KAWAGOE, Japan — They keep telling themselves the Olympics is no different from any other golf tournament because anything else would only make it harder on Sungjae Im and Si Woo Kim.
It's already tough to ignore the perks of winning a medal.
And if either of the South Koreans find themselves in the mix Sunday afternoon at Kasumigaseki Country Club, it will be impossible to ignore a brand of pressure that no other player in the 60-man field can appreciate.
An Olympic medal is their only ticket out of an 18-month mandatory military service.
“I know it's true that if we earn a medal the Korean government will exempt us from serving military,” Kim said through an interpreter. “But I don't really focus or think about the service in the military. My only goal is to win the championship and get a medal and be honored.”
The Tokyo Olympics might not be their last chance.
Both are young enough — Im is 23, Kim is 26 — that they could get another crack at a medal in Paris three years from now. But that's assuming they qualify. Kim was in a close competition with K.H. Lee for the second Olympic spot that wasn't decided until the final week.
Both also know the effect of walking away from the game for up to two years.
Sangmoon Bae, a two-time winner on the PGA Tour, played in the Presidents Cup in 2015 before a home crowd in South Korea. That was his final event before he had to enlist. Bae won a Korn Ferry Tour event a year after he got out to earn back his full card. Since then, he has missed the cut in half of his tournaments and is No. 958 in the world.
“I've kind of lost my feel how to play golf,” Bae said in a 2019 interview. “Not how to swing — I forgot how to play golf.”
Seung-yul Noh, another PGA Tour winner, started his military stint in 2018. Since his return — six events before the COVID-19 pandemic shut down golf for three months — he has made it to the weekend three times in 14 starts on the tour, with only one finish inside the top 50.
Just another tournament? Im's and Kim's actions say otherwise. The Olympics meant enough to both that they withdrew from the British Open to prepare for the men's golf competition, which starts Thursday.
Im flew home to South Korea on July 14 and came to Tokyo nine days later. He wanted to be adjusted to the time change from the U.S.
“I only focus and think about winning the games, not the military problem,” Im said.
For South Korean golfers, the only other exemption is a gold medal in the Asian Games. But that's only for amateurs. Whether a major would be enough to get out of the military isn't known because it hasn't happened. Y.E. Yang had already served before he beat Tiger Woods in the 2009 Championship at Hazeltine.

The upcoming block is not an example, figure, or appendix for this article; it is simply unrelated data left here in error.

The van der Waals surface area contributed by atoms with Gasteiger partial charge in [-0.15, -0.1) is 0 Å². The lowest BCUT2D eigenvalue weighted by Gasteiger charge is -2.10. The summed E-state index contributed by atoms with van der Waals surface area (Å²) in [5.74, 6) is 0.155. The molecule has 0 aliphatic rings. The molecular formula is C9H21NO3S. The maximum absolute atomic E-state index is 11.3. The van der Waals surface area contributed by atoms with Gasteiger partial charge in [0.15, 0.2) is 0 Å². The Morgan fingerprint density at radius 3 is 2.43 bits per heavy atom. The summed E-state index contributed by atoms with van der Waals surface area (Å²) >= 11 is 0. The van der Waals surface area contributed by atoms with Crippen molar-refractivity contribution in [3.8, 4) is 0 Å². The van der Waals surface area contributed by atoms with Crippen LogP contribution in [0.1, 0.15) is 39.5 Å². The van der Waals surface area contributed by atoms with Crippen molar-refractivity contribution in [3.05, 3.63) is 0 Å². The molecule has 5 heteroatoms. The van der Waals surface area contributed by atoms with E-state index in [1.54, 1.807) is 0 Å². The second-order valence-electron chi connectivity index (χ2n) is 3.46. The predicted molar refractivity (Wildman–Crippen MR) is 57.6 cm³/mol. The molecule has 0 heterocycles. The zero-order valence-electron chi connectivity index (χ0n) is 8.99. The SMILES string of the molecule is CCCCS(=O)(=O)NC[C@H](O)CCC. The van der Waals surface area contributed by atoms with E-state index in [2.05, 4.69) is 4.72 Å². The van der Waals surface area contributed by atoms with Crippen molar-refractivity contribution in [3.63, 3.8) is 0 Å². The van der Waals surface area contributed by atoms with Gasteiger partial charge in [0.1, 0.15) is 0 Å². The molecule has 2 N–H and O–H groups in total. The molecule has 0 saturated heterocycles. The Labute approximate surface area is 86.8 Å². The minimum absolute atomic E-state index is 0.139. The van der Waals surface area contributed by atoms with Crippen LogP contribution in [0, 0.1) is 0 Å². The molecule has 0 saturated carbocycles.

Im pulled to within one shot of the lead in the final round of the Masters last November until Dustin Johnson pulled away. Would a green jacket from Augusta National have carried the same weight as an Olympic medal if Im had won?
According to Golf Digest, the South Korean government made an exception for the national soccer team at the World Cup in 2002, hosted by South Korea and Japan. The team would receive exemptions by reaching the round of 16. South Korea made it to the semifinals.
The national team at the first World Baseball Classic in 2006 was offered a military exemption for reaching the semifinals. South Korea finished third.
Im would have a realistic chance to finish in the top three at any tournament.
After spending two years on the Japan Golf Tour, he made an immediate impression with a win and a runner-up finish to start the year on the Korn Ferry Tour. He went 3-1-1 in his Presidents Cup debut in 2019 — playing with three partners — and won the Honda Classic a year later.
“I do have experience playing in Japan for two years,” Im said. “And because I have the experience, the condition of the fairway and condition of the green is so good in Japan, so when I am making iron shots that will be no problem to me and I feel so comfortable.”
In some respects, Kim is fortunate to even be in Japan.
He is best known for winning The Players Championship in 2017 — one year after the Olympics in Rio de Janeiro — at age 21. But he was sliding down the world ranking when the pandemic hit and postponed the Tokyo Olympics. That actually helped him.
Kim won The American Express in the California desert in January to move back into the top 50 in the world ranking for the first time since 2018, and that's where he has been hovering.
“Because of COVID situation, my ranking was a little bit down," Kim said. The objective was to work hard and get back “so that I could join the team this year in Olympic games.”